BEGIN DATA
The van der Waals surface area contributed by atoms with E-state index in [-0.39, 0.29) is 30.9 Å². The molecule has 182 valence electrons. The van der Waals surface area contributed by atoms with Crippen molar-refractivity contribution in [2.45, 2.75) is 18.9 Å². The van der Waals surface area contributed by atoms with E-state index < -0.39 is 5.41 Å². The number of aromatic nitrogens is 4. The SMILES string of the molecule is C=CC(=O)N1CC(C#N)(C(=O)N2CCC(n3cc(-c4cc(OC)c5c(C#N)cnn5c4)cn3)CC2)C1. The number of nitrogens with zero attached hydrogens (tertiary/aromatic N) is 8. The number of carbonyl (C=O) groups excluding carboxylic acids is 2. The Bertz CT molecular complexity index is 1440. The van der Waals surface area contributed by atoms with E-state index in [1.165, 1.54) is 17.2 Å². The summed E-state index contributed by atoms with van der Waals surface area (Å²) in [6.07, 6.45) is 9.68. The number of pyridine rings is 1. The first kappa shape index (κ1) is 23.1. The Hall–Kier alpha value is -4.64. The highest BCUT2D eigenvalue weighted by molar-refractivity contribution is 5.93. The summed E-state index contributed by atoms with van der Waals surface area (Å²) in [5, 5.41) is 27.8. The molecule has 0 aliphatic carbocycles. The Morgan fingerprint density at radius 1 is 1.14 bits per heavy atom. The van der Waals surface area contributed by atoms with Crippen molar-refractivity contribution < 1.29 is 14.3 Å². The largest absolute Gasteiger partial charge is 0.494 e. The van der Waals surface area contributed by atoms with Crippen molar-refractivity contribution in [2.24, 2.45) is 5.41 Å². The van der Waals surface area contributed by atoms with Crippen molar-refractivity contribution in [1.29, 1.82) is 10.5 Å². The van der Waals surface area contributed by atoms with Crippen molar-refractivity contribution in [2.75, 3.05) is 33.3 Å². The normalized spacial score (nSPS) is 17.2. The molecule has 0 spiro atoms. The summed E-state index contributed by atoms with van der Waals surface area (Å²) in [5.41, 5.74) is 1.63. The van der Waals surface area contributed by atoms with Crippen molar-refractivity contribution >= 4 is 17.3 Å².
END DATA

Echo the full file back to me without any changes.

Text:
The van der Waals surface area contributed by atoms with E-state index in [-0.39, 0.29) is 30.9 Å². The molecule has 182 valence electrons. The van der Waals surface area contributed by atoms with Crippen molar-refractivity contribution in [2.45, 2.75) is 18.9 Å². The van der Waals surface area contributed by atoms with E-state index < -0.39 is 5.41 Å². The number of aromatic nitrogens is 4. The SMILES string of the molecule is C=CC(=O)N1CC(C#N)(C(=O)N2CCC(n3cc(-c4cc(OC)c5c(C#N)cnn5c4)cn3)CC2)C1. The number of nitrogens with zero attached hydrogens (tertiary/aromatic N) is 8. The number of carbonyl (C=O) groups excluding carboxylic acids is 2. The Bertz CT molecular complexity index is 1440. The van der Waals surface area contributed by atoms with E-state index in [1.165, 1.54) is 17.2 Å². The summed E-state index contributed by atoms with van der Waals surface area (Å²) in [6.07, 6.45) is 9.68. The number of pyridine rings is 1. The first kappa shape index (κ1) is 23.1. The Hall–Kier alpha value is -4.64. The highest BCUT2D eigenvalue weighted by molar-refractivity contribution is 5.93. The summed E-state index contributed by atoms with van der Waals surface area (Å²) in [5, 5.41) is 27.8. The molecule has 0 aliphatic carbocycles. The Morgan fingerprint density at radius 1 is 1.14 bits per heavy atom. The van der Waals surface area contributed by atoms with Crippen molar-refractivity contribution < 1.29 is 14.3 Å². The largest absolute Gasteiger partial charge is 0.494 e. The van der Waals surface area contributed by atoms with Crippen molar-refractivity contribution in [2.24, 2.45) is 5.41 Å². The van der Waals surface area contributed by atoms with Crippen molar-refractivity contribution in [1.29, 1.82) is 10.5 Å². The van der Waals surface area contributed by atoms with Crippen molar-refractivity contribution in [2.75, 3.05) is 33.3 Å². The normalized spacial score (nSPS) is 17.2. The molecule has 0 spiro atoms. The summed E-state index contributed by atoms with van der Waals surface area (Å²) in [5.41, 5.74) is 1.63. The van der Waals surface area contributed by atoms with Crippen molar-refractivity contribution >= 4 is 17.3 Å².